*As an Amazon Associate we earn from qualifying purchases. The price to you remains the same.
You’ve just got home from work and walked in the front door. Your dog zooms through the house to greet you, knocking over your vintage oil lamp as he does so.
Suddenly, you’ve got lamp oil all over your carpet. What a mess!
To clean up the oil, you’ll need to spread an absorbent substance over the area. Then, you’ll need a degreasing agent to help you pull the stain out of the carpet’s fibers before you dry the area out.
Step 1: Soak Up the Spill
Table of Contents
The first step you’ll need to take is also the most important step, which is soaking up as much of the oil as you can. There are a few different agents you can use here, including:
- Baking soda
- Corn starch
- Baby powder
- Kitty litter
Regardless of which of these materials you use, you’ll want to sprinkle it over the site of the spill. Make sure that it covers the entire area of the spill, or else it won’t be able to do its job.
Note: The key word here is ‘sprinkle’. If you grind the substance into your carpet you’re going to wind up with an even bigger mess. That’s because grinding forces the substance down into the carpet’s fibers and makes it tough for you to get out, even with a vacuum cleaner!
Step 2: Let It Lie
No we don’t mean lie as in tell a fib. We’re talking about letting the absorbent sit on your carpet for a little while.
A good rule of thumb is to let the absorbent sit on the stain for about thirty minutes. You can leave it for more time if you like, but don’t leave it for any less.
Less than thirty minutes might leave oily residue in your carpet, causing you to have to repeat the process.
Pro Tip: For extra-large spills let your absorbent sit on the carpet for an hour. Keep checking periodically, and once the absorbent is crusty and hard, you’re ready to move onto step 3. If the powder still seems dry and powdery, let it sit for longer.
Step 3: Scoop and Suck Up the Scum
After the time is up, scoop up as much of the absorbent as you can. You can do this using a spoon to make sure that you get rid of the worst of it from the surface of your carpet.
Then, vacuum your carpet to get up the remaining absorbent. It’s a good idea to use the crevice tool here to make sure you get powder out of the deeper parts of your carpet’s fibers.
If your vacuum cleaner is out of commission you can always simply use paper towels to blot up the spill.
Step 4: Grab the De-Greaser
Next, it’s time to use something to break up the remaining oil on your carpet.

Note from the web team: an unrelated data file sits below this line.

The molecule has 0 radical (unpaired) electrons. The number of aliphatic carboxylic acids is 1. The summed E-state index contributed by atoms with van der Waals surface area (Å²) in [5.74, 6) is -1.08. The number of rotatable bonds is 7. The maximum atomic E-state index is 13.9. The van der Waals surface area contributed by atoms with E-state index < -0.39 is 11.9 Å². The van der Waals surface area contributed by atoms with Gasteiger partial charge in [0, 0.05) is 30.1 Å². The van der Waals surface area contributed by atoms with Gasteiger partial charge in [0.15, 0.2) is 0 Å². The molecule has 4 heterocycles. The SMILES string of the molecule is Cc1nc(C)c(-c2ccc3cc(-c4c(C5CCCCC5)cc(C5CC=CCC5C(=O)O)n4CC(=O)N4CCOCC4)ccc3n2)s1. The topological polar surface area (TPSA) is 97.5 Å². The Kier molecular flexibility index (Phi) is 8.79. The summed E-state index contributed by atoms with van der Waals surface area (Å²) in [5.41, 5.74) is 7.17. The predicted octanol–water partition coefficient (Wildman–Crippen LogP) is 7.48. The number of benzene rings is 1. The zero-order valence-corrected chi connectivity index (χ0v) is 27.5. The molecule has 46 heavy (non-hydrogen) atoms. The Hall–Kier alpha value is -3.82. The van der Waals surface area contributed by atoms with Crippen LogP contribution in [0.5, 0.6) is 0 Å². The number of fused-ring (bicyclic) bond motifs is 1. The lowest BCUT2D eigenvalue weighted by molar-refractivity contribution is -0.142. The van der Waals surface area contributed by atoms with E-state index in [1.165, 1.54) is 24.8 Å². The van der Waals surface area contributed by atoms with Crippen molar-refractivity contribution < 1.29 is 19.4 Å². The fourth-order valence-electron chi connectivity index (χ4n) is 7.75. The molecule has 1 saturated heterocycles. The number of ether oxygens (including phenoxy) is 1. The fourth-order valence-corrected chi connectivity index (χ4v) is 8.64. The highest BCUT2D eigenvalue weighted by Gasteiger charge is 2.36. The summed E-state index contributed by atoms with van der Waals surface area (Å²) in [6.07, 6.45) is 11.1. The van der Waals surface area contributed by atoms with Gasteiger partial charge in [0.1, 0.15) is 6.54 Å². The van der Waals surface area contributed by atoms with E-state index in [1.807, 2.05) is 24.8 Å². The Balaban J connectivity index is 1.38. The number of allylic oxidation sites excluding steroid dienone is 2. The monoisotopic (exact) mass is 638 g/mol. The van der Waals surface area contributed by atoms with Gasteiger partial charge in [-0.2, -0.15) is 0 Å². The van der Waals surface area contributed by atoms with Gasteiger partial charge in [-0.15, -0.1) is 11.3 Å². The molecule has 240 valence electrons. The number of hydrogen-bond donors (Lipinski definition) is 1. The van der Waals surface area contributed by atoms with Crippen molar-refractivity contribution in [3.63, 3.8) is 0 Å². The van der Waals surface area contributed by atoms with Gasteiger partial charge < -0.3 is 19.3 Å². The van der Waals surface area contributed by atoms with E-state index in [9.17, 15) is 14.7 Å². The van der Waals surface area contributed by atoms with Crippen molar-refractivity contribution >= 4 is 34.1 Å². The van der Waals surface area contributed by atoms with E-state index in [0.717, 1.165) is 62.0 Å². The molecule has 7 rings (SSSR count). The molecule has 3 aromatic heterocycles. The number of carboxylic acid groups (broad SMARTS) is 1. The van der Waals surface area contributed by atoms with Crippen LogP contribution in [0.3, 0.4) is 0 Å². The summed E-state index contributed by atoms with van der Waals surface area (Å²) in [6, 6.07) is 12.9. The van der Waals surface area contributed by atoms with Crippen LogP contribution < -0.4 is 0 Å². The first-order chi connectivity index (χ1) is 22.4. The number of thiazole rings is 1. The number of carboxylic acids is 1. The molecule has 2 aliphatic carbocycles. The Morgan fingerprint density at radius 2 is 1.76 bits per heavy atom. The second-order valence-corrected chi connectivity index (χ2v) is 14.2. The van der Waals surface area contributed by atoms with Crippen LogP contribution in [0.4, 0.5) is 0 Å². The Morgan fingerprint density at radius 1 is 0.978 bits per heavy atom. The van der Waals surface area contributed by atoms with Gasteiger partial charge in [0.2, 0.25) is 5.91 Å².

Now, before you grab the first cleaner in your closet, it’s important to make sure you check the label for one that’s not oil-based. Since oil and water are mortal enemies and won’t mingle no matter how hard you try, water-based cleaners can end up creating a larger mess and spreading the disaster around your floor.
The safest cleaner to use is a commercial degreaser. These agents are designed to help you get these types of spills out of your carpet in no time.
Once you’ve chosen a good degreaser, apply it to your carpet. Just like you did with the absorbent, let it sit on the stain (this time for about ten minutes) before using rags or paper towels to blot up the excess.
Pro Tip: If you don’t have a commercial degreaser on hand you can mix ¼ teaspoon of liquid dish soap with 1 cup of water. Then, soak the fibers of the carpet that have the oil spill with the mixture.
Step 5: Dry the Carpet
Finally, it’s time to dry out your carpet. You should let the carpet dry completely before entering the room.
If you can, open up a window so that you can speed up the drying process. Or, you can place a stand-up fan in the room to help blow air onto the carpet and dry it out faster.
BONUS STEP: Prevent Future Spills
Once your carpet is clean your job still isn’t over. You should consider moving your oil lamp to a low-traffic area.
Keep in mind that if it was a cat and not a dog that knocked the lamp over, you’ll have to make sure to tuck the cords out of reach of swiping paws. Cats are playful creatures and often yank cables out of sockets, which can topple the lamp.
If you need your lamp in a location where it’s likely to topple and spill, you can add museum wax to the surface. This helps soften blows to the lamp and can lessen the likelihood that one of your beloved furbabies breaks it.
Frequently Asked Questions
Does Lamp Oil Stain?
Lamp oil does indeed stain, as will other oils if you spill them on your clothes or carpet. It’s important to make sure that you clean up the stain quickly to avoid it becoming permanent or leaving lasting damage on your carpets.
How Do You Get Rid of the Smell of Lamp Oil?
Lamp oil can leave behind some pretty pungent fumes after a spill. Luckily, you can get rid of this by mixing one part of distilled white vinegar with one part of warm water and spritzing it over your oil stain. Allow the mixture to sit on the stain for a few minutes before rinsing it off with warm water.
How Do You Get Dried Oil Fuel Out of the Carpet?
You can use an absorbent and a degreasing agent to remove just about any type of oil from your carpet. The key is to use a degreasing agent to cut through the grease and remove it from the floor.